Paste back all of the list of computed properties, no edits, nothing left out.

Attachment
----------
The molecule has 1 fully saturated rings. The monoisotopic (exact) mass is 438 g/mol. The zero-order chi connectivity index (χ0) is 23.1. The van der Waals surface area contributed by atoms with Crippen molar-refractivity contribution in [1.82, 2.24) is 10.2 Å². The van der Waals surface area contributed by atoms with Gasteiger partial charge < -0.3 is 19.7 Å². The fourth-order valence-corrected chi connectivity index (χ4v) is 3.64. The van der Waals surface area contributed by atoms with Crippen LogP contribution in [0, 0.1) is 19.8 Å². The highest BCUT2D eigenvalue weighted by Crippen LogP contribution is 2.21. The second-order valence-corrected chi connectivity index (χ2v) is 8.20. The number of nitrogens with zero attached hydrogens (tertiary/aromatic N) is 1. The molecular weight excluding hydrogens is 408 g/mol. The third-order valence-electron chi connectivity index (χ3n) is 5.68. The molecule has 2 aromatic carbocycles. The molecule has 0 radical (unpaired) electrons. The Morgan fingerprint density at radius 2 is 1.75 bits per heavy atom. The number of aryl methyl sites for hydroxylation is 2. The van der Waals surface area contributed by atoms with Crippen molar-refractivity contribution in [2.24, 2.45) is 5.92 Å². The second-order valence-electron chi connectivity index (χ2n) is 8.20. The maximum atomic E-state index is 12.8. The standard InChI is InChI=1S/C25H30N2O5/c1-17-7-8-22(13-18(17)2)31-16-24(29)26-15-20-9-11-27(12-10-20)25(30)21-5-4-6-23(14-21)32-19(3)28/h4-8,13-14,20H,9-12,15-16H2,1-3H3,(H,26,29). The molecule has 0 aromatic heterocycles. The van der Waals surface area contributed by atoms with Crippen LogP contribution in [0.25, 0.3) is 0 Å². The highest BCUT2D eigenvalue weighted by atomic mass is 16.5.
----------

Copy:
The molecule has 1 fully saturated rings. The monoisotopic (exact) mass is 438 g/mol. The zero-order chi connectivity index (χ0) is 23.1. The van der Waals surface area contributed by atoms with Crippen molar-refractivity contribution in [1.82, 2.24) is 10.2 Å². The van der Waals surface area contributed by atoms with Gasteiger partial charge < -0.3 is 19.7 Å². The fourth-order valence-corrected chi connectivity index (χ4v) is 3.64. The van der Waals surface area contributed by atoms with Crippen LogP contribution in [0, 0.1) is 19.8 Å². The highest BCUT2D eigenvalue weighted by Crippen LogP contribution is 2.21. The second-order valence-corrected chi connectivity index (χ2v) is 8.20. The number of nitrogens with zero attached hydrogens (tertiary/aromatic N) is 1. The molecular weight excluding hydrogens is 408 g/mol. The third-order valence-electron chi connectivity index (χ3n) is 5.68. The molecule has 2 aromatic carbocycles. The molecule has 0 radical (unpaired) electrons. The Morgan fingerprint density at radius 2 is 1.75 bits per heavy atom. The number of aryl methyl sites for hydroxylation is 2. The van der Waals surface area contributed by atoms with Crippen molar-refractivity contribution in [2.24, 2.45) is 5.92 Å². The second-order valence-electron chi connectivity index (χ2n) is 8.20. The maximum atomic E-state index is 12.8. The standard InChI is InChI=1S/C25H30N2O5/c1-17-7-8-22(13-18(17)2)31-16-24(29)26-15-20-9-11-27(12-10-20)25(30)21-5-4-6-23(14-21)32-19(3)28/h4-8,13-14,20H,9-12,15-16H2,1-3H3,(H,26,29). The molecule has 0 aromatic heterocycles. The van der Waals surface area contributed by atoms with Crippen LogP contribution in [0.25, 0.3) is 0 Å². The highest BCUT2D eigenvalue weighted by atomic mass is 16.5.